Enchiridion Indulgentiarum (sectio 11, page 58) offers a plenary indulgence for participating in Unity Week. You must attend aliquot functionibus (at least two public functions) and the concluding function; and, of course, fulfil the usual conditions.
A partial indulgence may be acquired by saying an approved prayer. The following* is on the back of a rather attractive prayer card issued in 1958 by the Anglo-Papalist Confraternity of Unity, on the occasion of the Golden Jubilee of the Chair of Unity Octave.
Antiphon That they all may be one, as Thou, Father, art in Me and I in Thee: that they also may be one in Us: that the world may believe that Thou hast sent Me.
V I say unto thee that thou art Peter.
R And upon this rock I will build My Church.
Let us pray.
O Lord Jesus Christ, Who saidst unto Thine Apostles: Peace I leave with you, My peace I give unto you: regard not our sins, but the faith of Thy Church, and vouchsafe to her that peace and unity which is according to Thy Will. Who livest and reignest God world without end. Amen*.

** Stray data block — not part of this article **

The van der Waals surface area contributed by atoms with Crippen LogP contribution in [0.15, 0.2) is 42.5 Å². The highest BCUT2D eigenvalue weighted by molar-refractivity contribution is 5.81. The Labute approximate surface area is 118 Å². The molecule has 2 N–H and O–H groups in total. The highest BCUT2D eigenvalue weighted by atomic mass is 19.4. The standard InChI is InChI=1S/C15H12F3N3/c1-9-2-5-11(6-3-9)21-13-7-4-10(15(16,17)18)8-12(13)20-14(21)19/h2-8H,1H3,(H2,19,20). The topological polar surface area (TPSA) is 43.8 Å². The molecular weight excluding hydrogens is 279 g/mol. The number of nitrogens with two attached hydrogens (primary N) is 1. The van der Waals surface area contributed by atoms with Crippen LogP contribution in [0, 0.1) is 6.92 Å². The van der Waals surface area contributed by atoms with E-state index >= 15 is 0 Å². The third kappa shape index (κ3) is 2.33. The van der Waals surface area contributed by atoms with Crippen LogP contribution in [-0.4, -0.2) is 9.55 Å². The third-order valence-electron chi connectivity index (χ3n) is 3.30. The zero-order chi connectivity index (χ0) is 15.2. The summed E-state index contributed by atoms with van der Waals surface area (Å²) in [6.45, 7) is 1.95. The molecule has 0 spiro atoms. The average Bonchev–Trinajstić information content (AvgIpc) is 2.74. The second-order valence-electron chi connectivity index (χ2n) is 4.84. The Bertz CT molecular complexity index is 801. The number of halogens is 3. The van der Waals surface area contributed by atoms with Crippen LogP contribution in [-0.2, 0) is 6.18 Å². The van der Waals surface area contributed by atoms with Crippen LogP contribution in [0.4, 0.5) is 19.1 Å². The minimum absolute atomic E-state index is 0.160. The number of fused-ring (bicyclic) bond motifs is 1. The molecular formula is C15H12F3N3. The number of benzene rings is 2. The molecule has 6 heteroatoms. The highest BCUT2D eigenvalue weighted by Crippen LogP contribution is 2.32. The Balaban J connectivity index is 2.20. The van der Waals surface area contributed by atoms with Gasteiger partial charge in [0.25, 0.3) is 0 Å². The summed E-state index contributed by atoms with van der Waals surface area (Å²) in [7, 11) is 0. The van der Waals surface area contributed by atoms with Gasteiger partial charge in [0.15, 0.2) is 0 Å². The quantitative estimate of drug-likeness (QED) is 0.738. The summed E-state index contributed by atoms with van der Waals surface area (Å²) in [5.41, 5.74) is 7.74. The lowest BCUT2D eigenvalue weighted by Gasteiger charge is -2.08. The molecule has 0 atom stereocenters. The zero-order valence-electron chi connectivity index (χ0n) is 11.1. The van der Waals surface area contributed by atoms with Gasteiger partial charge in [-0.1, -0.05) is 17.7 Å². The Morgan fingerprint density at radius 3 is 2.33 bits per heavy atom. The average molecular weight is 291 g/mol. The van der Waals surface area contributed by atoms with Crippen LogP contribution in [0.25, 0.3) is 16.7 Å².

*Which includes the prayer accompanying the Pax in both the Ordinary and Extraordinary Forms, and so is certainly legitime adprobata. In the days of the Vetus Ordo, when this prayer was said silently by the Priest, it was not as commonly known among the laity as it is now.
17 January 2018
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We had better be cautious here; prayer for unity could be the father to the thought that might lead to a resurrection of Catholic Triumphalism.
Perhaps we Catholic Christians ought remain reconciled with the weltanschauung of soon-to-be Canonised, Pope Blessed Paul VI who told the United Nations that it is the best hope for mankind.
Father, I can tell you from my own distinct memory that in the 1950s and 1960s most Mass attendees were following the Latin text of the silent Canon with Missals, in Latin and in the English translation directly adjacent on the page. Any frequent massgoer will have known this and the other prayers of the Canon virtually by heart, as did I by the age of twelve.
I just now read an interesting interview with Pope St Gregory the Great, and can't help feeling it has been a while since you have reported on your visits to Pope Benedict XIV.
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